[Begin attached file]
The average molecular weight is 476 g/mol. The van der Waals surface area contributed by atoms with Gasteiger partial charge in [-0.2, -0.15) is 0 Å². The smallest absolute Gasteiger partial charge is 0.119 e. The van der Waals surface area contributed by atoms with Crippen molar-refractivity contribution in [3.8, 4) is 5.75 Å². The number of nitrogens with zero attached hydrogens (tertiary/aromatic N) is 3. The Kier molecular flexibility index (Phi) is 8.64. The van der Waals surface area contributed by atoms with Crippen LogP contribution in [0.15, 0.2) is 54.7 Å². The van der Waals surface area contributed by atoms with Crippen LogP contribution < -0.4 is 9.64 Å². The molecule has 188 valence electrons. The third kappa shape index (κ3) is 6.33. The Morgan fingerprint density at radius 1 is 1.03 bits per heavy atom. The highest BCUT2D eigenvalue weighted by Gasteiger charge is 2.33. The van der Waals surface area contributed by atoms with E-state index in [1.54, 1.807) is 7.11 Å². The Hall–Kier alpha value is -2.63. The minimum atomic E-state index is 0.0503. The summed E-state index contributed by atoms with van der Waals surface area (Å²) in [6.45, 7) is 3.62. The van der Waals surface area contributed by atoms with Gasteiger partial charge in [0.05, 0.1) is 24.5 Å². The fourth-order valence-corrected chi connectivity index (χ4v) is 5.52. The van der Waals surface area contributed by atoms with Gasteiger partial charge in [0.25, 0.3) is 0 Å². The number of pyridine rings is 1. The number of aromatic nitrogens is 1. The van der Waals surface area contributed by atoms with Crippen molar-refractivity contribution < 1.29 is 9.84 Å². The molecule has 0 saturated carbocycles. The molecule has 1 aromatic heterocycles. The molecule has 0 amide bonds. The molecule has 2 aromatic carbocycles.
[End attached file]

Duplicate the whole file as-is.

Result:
The average molecular weight is 476 g/mol. The van der Waals surface area contributed by atoms with Gasteiger partial charge in [-0.2, -0.15) is 0 Å². The smallest absolute Gasteiger partial charge is 0.119 e. The van der Waals surface area contributed by atoms with Crippen molar-refractivity contribution in [3.8, 4) is 5.75 Å². The number of nitrogens with zero attached hydrogens (tertiary/aromatic N) is 3. The Kier molecular flexibility index (Phi) is 8.64. The van der Waals surface area contributed by atoms with Crippen LogP contribution in [0.15, 0.2) is 54.7 Å². The van der Waals surface area contributed by atoms with Crippen LogP contribution < -0.4 is 9.64 Å². The molecule has 188 valence electrons. The third kappa shape index (κ3) is 6.33. The Morgan fingerprint density at radius 1 is 1.03 bits per heavy atom. The highest BCUT2D eigenvalue weighted by Gasteiger charge is 2.33. The van der Waals surface area contributed by atoms with E-state index in [1.54, 1.807) is 7.11 Å². The Hall–Kier alpha value is -2.63. The minimum atomic E-state index is 0.0503. The summed E-state index contributed by atoms with van der Waals surface area (Å²) in [6.45, 7) is 3.62. The van der Waals surface area contributed by atoms with Gasteiger partial charge in [0.05, 0.1) is 24.5 Å². The fourth-order valence-corrected chi connectivity index (χ4v) is 5.52. The van der Waals surface area contributed by atoms with Gasteiger partial charge in [0.25, 0.3) is 0 Å². The number of pyridine rings is 1. The number of aromatic nitrogens is 1. The van der Waals surface area contributed by atoms with Crippen molar-refractivity contribution < 1.29 is 9.84 Å². The molecule has 0 saturated carbocycles. The molecule has 1 aromatic heterocycles. The molecule has 0 amide bonds. The molecule has 2 aromatic carbocycles.